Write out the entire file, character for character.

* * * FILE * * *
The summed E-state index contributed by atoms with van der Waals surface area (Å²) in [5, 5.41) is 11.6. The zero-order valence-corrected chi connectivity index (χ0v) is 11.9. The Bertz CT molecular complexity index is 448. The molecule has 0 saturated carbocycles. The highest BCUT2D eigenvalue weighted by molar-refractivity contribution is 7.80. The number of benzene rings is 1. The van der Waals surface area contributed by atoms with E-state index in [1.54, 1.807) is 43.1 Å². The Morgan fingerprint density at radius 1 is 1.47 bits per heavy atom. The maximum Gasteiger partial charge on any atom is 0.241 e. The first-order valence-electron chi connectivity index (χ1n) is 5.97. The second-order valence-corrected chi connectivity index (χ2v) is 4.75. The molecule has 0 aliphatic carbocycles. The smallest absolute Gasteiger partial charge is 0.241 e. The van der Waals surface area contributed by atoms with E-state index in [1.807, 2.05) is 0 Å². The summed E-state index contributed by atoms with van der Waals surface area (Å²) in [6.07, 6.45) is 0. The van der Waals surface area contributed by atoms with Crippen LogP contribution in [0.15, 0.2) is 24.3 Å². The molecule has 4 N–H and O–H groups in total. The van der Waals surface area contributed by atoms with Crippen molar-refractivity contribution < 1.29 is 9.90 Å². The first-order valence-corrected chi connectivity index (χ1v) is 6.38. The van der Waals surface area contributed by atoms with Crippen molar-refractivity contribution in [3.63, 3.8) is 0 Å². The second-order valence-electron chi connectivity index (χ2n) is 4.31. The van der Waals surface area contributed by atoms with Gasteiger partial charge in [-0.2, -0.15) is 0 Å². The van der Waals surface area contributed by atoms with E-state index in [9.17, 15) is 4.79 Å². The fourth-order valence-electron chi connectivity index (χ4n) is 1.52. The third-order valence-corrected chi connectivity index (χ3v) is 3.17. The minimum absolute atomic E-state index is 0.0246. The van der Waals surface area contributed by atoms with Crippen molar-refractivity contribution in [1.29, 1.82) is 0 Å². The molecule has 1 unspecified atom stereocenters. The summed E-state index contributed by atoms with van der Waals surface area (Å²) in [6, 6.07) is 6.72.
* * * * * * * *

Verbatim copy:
The summed E-state index contributed by atoms with van der Waals surface area (Å²) in [5, 5.41) is 11.6. The zero-order valence-corrected chi connectivity index (χ0v) is 11.9. The Bertz CT molecular complexity index is 448. The molecule has 0 saturated carbocycles. The highest BCUT2D eigenvalue weighted by molar-refractivity contribution is 7.80. The number of benzene rings is 1. The van der Waals surface area contributed by atoms with E-state index in [1.54, 1.807) is 43.1 Å². The Morgan fingerprint density at radius 1 is 1.47 bits per heavy atom. The maximum Gasteiger partial charge on any atom is 0.241 e. The first-order valence-electron chi connectivity index (χ1n) is 5.97. The second-order valence-corrected chi connectivity index (χ2v) is 4.75. The molecule has 0 aliphatic carbocycles. The smallest absolute Gasteiger partial charge is 0.241 e. The van der Waals surface area contributed by atoms with E-state index in [1.807, 2.05) is 0 Å². The summed E-state index contributed by atoms with van der Waals surface area (Å²) in [6.07, 6.45) is 0. The van der Waals surface area contributed by atoms with Crippen LogP contribution in [0.15, 0.2) is 24.3 Å². The molecule has 4 N–H and O–H groups in total. The van der Waals surface area contributed by atoms with Crippen molar-refractivity contribution < 1.29 is 9.90 Å². The first-order valence-corrected chi connectivity index (χ1v) is 6.38. The van der Waals surface area contributed by atoms with Crippen molar-refractivity contribution in [3.63, 3.8) is 0 Å². The second-order valence-electron chi connectivity index (χ2n) is 4.31. The van der Waals surface area contributed by atoms with Gasteiger partial charge in [-0.2, -0.15) is 0 Å². The van der Waals surface area contributed by atoms with E-state index in [9.17, 15) is 4.79 Å². The fourth-order valence-electron chi connectivity index (χ4n) is 1.52. The third-order valence-corrected chi connectivity index (χ3v) is 3.17. The minimum absolute atomic E-state index is 0.0246. The van der Waals surface area contributed by atoms with Crippen molar-refractivity contribution in [1.29, 1.82) is 0 Å². The molecule has 1 unspecified atom stereocenters. The summed E-state index contributed by atoms with van der Waals surface area (Å²) in [6, 6.07) is 6.72.